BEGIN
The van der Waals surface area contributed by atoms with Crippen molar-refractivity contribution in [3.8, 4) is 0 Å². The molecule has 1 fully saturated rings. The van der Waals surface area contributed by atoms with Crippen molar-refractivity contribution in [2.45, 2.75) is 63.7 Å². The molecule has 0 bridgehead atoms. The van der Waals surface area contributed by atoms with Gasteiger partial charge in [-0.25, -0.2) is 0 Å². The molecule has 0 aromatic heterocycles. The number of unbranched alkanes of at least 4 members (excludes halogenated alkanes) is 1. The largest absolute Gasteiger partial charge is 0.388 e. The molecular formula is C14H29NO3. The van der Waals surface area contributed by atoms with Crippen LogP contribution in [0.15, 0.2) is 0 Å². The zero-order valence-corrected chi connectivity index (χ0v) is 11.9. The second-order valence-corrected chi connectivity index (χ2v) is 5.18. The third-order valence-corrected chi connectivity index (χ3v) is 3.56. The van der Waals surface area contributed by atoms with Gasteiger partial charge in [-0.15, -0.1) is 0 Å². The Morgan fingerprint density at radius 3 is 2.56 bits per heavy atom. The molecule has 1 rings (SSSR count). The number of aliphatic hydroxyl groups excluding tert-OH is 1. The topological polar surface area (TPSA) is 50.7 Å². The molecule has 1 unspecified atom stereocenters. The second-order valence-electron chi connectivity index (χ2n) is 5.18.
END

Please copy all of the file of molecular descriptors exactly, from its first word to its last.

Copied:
The van der Waals surface area contributed by atoms with Crippen molar-refractivity contribution in [3.8, 4) is 0 Å². The molecule has 1 fully saturated rings. The van der Waals surface area contributed by atoms with Crippen molar-refractivity contribution in [2.45, 2.75) is 63.7 Å². The molecule has 0 bridgehead atoms. The van der Waals surface area contributed by atoms with Gasteiger partial charge in [-0.25, -0.2) is 0 Å². The molecule has 0 aromatic heterocycles. The number of unbranched alkanes of at least 4 members (excludes halogenated alkanes) is 1. The largest absolute Gasteiger partial charge is 0.388 e. The molecular formula is C14H29NO3. The van der Waals surface area contributed by atoms with Crippen LogP contribution in [0.15, 0.2) is 0 Å². The zero-order valence-corrected chi connectivity index (χ0v) is 11.9. The second-order valence-corrected chi connectivity index (χ2v) is 5.18. The third-order valence-corrected chi connectivity index (χ3v) is 3.56. The van der Waals surface area contributed by atoms with Gasteiger partial charge in [-0.15, -0.1) is 0 Å². The Morgan fingerprint density at radius 3 is 2.56 bits per heavy atom. The molecule has 1 rings (SSSR count). The number of aliphatic hydroxyl groups excluding tert-OH is 1. The topological polar surface area (TPSA) is 50.7 Å². The molecule has 1 unspecified atom stereocenters. The second-order valence-electron chi connectivity index (χ2n) is 5.18.